Sustainability and the financial health of the outpatient physical therapy has stirred serious buzz among members of the PT community. That’s no surprise given what amounts to virtually the near-evaporation of insurance reimbursement levels.
To help clinics develop survival strategies, the Independent Physical Therapists of California presented its 2015 conference with programming aimed to deliver on the theme, “Creating a sustainable future for California Physical Therapists.”
The 2-day event attracted more than 100 attendees, some of whom reportedly came from elsewhere around the nation. All gathered to hear a series of thought leaders deliver industry intel about where the PT business is headed, and how to prepare.
Rehab Management spoke with some of the event’s speakers to get a sense of the actionble tactics that can help PT clinics face the oncoming business challenges.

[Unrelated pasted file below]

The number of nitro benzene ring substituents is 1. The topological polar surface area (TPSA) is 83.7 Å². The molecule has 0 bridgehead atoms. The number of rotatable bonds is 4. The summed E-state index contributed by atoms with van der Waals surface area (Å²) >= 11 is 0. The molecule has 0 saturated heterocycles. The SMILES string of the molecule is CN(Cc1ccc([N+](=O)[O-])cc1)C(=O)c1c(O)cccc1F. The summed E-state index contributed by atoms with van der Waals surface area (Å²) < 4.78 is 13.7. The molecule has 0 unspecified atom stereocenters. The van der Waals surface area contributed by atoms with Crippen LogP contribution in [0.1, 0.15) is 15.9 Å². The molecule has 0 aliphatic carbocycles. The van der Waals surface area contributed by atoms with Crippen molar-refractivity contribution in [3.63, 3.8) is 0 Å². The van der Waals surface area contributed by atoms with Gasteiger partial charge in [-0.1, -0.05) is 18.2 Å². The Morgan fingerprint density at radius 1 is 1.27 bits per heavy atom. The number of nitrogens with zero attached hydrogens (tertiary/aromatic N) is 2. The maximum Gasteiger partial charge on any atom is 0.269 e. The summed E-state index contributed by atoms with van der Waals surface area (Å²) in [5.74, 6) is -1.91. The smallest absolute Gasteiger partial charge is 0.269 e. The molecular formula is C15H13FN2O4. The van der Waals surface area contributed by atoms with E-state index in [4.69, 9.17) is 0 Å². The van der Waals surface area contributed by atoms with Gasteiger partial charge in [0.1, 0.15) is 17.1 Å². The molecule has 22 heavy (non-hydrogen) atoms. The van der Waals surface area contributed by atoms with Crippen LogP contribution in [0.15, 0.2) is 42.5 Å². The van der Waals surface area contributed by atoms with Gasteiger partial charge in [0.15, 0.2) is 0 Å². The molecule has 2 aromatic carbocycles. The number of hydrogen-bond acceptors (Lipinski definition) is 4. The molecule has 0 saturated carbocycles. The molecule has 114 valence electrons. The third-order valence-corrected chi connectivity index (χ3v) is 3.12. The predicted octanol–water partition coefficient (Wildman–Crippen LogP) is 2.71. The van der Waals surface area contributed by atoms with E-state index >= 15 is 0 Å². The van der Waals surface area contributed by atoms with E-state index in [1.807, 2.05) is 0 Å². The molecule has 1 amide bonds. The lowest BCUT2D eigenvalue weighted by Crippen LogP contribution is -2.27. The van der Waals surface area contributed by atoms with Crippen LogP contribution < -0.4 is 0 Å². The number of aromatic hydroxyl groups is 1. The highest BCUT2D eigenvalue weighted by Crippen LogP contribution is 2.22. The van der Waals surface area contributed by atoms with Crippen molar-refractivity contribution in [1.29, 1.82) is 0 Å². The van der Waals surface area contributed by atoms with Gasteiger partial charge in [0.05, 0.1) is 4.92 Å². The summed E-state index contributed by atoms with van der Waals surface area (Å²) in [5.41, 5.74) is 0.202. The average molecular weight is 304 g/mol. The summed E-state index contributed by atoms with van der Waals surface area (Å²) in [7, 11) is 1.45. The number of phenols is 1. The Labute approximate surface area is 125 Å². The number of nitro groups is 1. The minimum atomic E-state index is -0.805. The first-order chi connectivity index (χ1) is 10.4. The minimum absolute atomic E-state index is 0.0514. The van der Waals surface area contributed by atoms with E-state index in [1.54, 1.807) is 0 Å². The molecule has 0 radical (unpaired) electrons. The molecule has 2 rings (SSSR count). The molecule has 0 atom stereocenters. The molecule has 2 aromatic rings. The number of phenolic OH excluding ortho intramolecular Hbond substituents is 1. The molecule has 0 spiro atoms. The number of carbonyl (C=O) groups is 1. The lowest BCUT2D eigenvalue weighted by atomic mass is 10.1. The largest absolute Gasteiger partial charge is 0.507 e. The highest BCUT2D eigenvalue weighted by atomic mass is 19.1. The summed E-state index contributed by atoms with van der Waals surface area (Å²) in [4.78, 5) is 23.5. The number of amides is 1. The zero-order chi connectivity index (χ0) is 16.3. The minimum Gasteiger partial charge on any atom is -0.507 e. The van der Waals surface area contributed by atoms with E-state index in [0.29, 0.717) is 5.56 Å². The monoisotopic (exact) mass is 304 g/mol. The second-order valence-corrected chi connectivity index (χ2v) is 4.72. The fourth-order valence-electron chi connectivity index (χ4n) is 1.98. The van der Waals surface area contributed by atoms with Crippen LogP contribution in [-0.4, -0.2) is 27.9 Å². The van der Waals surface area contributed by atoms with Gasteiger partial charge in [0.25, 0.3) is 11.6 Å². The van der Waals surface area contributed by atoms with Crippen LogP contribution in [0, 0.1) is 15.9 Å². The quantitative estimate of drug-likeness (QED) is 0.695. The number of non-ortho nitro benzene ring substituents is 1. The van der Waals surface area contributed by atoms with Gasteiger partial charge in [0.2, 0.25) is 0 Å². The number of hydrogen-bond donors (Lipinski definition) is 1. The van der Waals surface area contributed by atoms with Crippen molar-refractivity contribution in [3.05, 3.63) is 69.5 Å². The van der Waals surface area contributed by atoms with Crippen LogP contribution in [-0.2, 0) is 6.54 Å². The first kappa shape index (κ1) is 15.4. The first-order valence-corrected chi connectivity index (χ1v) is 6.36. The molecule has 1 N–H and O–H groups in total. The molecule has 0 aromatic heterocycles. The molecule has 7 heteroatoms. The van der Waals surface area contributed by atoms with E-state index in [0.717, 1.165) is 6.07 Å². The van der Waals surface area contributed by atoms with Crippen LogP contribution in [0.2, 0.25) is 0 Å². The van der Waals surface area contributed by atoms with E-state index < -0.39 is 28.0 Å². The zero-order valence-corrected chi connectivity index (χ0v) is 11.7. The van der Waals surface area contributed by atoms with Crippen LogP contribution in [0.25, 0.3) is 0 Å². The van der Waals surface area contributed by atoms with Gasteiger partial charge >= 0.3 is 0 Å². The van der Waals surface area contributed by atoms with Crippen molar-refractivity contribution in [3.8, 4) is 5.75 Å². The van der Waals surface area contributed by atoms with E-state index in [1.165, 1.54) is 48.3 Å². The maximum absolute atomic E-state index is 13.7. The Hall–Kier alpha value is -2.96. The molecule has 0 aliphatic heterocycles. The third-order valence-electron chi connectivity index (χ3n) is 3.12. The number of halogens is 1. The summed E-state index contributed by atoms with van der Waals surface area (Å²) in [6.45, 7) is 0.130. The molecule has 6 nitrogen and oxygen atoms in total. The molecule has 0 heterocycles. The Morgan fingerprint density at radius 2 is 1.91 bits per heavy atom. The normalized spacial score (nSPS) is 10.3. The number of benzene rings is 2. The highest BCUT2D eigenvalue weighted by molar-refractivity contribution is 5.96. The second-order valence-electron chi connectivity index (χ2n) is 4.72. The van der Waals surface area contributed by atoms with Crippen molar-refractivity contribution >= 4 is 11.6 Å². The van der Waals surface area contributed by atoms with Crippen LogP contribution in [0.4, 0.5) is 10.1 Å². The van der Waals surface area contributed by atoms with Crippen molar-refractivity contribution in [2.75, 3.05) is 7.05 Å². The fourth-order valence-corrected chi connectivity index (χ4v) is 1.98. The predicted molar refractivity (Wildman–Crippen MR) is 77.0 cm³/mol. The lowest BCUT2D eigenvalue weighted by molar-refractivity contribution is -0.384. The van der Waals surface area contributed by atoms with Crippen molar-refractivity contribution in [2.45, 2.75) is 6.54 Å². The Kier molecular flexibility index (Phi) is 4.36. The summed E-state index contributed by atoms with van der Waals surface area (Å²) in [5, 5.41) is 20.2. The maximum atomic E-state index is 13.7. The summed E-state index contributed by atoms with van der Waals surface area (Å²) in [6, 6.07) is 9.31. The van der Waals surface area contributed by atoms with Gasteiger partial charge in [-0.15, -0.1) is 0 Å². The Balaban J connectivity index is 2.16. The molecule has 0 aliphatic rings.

First, we spoke with John Wallace, PT, of BMS Practice Solutions.
During his address, Wallace explored the level of business technology used within clinics to meet the future of healthcare. In this video interview, he emphasizes how to prepare for the October 1 transition to ICD-10.
Wallace notes that among the contrasts with ICD-9, ICD-10 allows therapists to communicate clearly and specifically what is wrong with patients. The advantage to that, he says, is that when patients are more complex the clinic can communicate that complexity, and expect higher payment because of the increased resources needed to treat the patient.
We then spoke with Timoth Gendreau, who discussed “strategy.” Gendreau observes why strategy overall for the profession has fallen short, and explains what is behind the theme of his presentation, “Hope is not a strategy.”
And, finally, Paul Gaspar, DPT, president of the Independent Physical Therapists of California, shared his thoughts about why this event is important to the industry, and why it is vital to strengthen advocacy efforts that recognize the value of physical therapy.
—Frank Long, Rehab Management